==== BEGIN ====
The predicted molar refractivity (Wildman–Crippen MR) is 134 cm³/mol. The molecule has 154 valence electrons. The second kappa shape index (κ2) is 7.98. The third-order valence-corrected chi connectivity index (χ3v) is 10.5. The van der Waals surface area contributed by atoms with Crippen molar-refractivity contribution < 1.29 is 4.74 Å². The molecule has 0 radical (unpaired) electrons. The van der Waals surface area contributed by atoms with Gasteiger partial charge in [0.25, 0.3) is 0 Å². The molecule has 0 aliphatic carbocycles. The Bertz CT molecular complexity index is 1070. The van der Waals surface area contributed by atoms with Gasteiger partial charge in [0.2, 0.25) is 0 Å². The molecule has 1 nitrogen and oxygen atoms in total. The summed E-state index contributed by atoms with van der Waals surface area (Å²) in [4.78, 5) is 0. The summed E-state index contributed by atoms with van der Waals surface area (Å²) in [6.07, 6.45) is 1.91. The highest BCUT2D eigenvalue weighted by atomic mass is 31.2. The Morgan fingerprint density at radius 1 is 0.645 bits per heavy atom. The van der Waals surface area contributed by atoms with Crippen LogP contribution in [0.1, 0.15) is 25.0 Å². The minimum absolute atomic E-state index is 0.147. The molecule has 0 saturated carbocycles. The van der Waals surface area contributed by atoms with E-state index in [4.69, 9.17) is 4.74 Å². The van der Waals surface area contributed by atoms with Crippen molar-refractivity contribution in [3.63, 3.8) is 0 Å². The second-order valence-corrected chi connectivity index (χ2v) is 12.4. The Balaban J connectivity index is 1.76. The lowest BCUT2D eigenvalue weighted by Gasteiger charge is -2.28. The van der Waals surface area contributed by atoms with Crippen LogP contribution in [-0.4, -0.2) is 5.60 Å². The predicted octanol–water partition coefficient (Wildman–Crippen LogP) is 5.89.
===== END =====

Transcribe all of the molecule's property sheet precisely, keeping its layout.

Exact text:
The predicted molar refractivity (Wildman–Crippen MR) is 134 cm³/mol. The molecule has 154 valence electrons. The second kappa shape index (κ2) is 7.98. The third-order valence-corrected chi connectivity index (χ3v) is 10.5. The van der Waals surface area contributed by atoms with Crippen molar-refractivity contribution < 1.29 is 4.74 Å². The molecule has 0 radical (unpaired) electrons. The van der Waals surface area contributed by atoms with Gasteiger partial charge in [0.25, 0.3) is 0 Å². The molecule has 0 aliphatic carbocycles. The Bertz CT molecular complexity index is 1070. The van der Waals surface area contributed by atoms with Gasteiger partial charge in [0.2, 0.25) is 0 Å². The molecule has 1 nitrogen and oxygen atoms in total. The summed E-state index contributed by atoms with van der Waals surface area (Å²) in [4.78, 5) is 0. The summed E-state index contributed by atoms with van der Waals surface area (Å²) in [6.07, 6.45) is 1.91. The highest BCUT2D eigenvalue weighted by atomic mass is 31.2. The Morgan fingerprint density at radius 1 is 0.645 bits per heavy atom. The van der Waals surface area contributed by atoms with Crippen LogP contribution in [0.1, 0.15) is 25.0 Å². The minimum absolute atomic E-state index is 0.147. The molecule has 0 saturated carbocycles. The van der Waals surface area contributed by atoms with E-state index in [4.69, 9.17) is 4.74 Å². The van der Waals surface area contributed by atoms with Crippen molar-refractivity contribution in [3.63, 3.8) is 0 Å². The second-order valence-corrected chi connectivity index (χ2v) is 12.4. The Balaban J connectivity index is 1.76. The lowest BCUT2D eigenvalue weighted by Gasteiger charge is -2.28. The van der Waals surface area contributed by atoms with Crippen LogP contribution in [-0.4, -0.2) is 5.60 Å². The predicted octanol–water partition coefficient (Wildman–Crippen LogP) is 5.89.